All in all, The Great Gatsby is a good film.  Not great, but good.  My interest lagged in the beginning, but the moment I met Gatsby, I was in.  What holds The Great Gatsby back from being a great film?  Although I enjoyed the experience, I can’t say I’ll be thinking of the film in weeks to come; the mark of something truly great is when it resonates with you.  Perhaps that has to do with the performances.  Aside from DiCaprio, who I’ve gone on about enough already (admittedly, I have a little man-crush here), the other actors were, I hate to say it, replaceable.  The only standout was DiCaprio, which definitely pushed his performance to the top, but was that due to his superiority as an actor or an average supporting cast?  Yet, there’s still nothing wrong with a good, entertaining, slick-looking film.  And that’s what The Great Gatsby is.

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  • David Vincent Mruz

    I can’t say for sure, but perhaps the weakness shown in the world outside Leo and Gatsby is a suggestion that, like the many characters of the story, it’s all meant to be seen weak and vapid.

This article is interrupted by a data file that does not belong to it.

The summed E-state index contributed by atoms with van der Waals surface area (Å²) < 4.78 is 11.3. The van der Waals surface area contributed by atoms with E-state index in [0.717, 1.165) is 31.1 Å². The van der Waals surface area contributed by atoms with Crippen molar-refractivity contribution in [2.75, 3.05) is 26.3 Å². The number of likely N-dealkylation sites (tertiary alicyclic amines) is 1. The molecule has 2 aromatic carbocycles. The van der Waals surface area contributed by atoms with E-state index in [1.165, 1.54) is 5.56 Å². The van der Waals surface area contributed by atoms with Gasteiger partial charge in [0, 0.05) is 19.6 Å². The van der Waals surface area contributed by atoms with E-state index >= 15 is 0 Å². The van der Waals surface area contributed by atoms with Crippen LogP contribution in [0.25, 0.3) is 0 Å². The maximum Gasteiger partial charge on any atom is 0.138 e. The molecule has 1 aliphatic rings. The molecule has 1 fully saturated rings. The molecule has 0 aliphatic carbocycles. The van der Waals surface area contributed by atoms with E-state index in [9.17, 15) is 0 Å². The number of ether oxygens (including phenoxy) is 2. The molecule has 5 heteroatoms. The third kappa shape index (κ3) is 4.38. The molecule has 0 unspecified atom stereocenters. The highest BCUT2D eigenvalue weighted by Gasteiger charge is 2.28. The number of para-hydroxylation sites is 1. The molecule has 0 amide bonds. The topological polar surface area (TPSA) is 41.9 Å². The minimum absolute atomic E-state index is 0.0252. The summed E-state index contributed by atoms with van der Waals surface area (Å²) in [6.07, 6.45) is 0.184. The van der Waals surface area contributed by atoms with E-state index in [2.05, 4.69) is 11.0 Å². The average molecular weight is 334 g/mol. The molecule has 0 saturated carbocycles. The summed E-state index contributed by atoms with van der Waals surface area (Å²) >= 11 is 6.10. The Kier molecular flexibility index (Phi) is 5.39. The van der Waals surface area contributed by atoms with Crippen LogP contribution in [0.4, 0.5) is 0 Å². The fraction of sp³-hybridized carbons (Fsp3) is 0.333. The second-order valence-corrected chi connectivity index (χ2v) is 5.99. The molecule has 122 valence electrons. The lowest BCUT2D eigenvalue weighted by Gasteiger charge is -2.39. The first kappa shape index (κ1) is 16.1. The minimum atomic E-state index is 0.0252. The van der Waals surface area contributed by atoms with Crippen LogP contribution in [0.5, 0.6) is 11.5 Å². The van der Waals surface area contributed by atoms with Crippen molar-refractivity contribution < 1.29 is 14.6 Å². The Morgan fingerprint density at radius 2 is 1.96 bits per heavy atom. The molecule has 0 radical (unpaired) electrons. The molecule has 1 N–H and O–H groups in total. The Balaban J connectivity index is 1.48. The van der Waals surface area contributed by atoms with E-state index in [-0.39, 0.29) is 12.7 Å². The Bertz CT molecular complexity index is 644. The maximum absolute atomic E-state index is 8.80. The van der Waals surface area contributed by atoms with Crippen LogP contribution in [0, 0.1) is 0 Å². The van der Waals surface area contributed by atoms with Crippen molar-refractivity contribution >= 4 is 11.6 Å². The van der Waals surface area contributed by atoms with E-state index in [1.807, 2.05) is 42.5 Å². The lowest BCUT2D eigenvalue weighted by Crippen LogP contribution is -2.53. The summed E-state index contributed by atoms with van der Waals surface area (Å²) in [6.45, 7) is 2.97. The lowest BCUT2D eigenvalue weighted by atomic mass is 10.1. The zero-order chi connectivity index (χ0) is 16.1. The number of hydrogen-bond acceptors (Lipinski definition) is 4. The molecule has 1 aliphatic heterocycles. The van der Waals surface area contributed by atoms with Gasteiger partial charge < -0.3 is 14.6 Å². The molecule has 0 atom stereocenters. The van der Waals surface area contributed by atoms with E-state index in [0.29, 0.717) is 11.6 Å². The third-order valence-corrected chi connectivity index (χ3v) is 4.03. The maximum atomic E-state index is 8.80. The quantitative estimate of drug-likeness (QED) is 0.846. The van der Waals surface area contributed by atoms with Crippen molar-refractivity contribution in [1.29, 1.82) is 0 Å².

I’m gonna say the choice of actors and actresses was purely for marketability since a load of B-listers could’ve just as easily played the disillusioned narrator and shallow husks (except for maybe Gatsby) ol’ F Scott gave us. To make a mainstream audience come see a movie about a book from high school that some people loved and others didn’t understand or downright hated, they had to drop a lot of familiar names of actors and actresses.

    From all the trailers, I couldn’t help but notice the reliance on music from today. I wonder if there is supposed to be this correlation between the failures of the Lost Generation and our own generation.

  • I can’t say for sure, but perhaps the weakness shown in the world outside Leo and Gatsby is a suggestion that, like the many characters of the story, it’s all meant to be seen weak and vapid.

    I’m gonna say the choice of actors and actresses was purely for marketability since a load of B-listers could’ve just as easily played the disillusioned narrator and shallow husks (except for maybe Gatsby) ol’ F Scott gave us. To make a mainstream audience come see a movie about a book from high school that some people loved and others didn’t understand or downright hated, they had to drop a lot of familiar names of actors and actresses.

    From all the trailers, I couldn’t help but notice the reliance on music from today. I wonder if there is supposed to be this correlation between the failures of the Lost Generation and our own generation.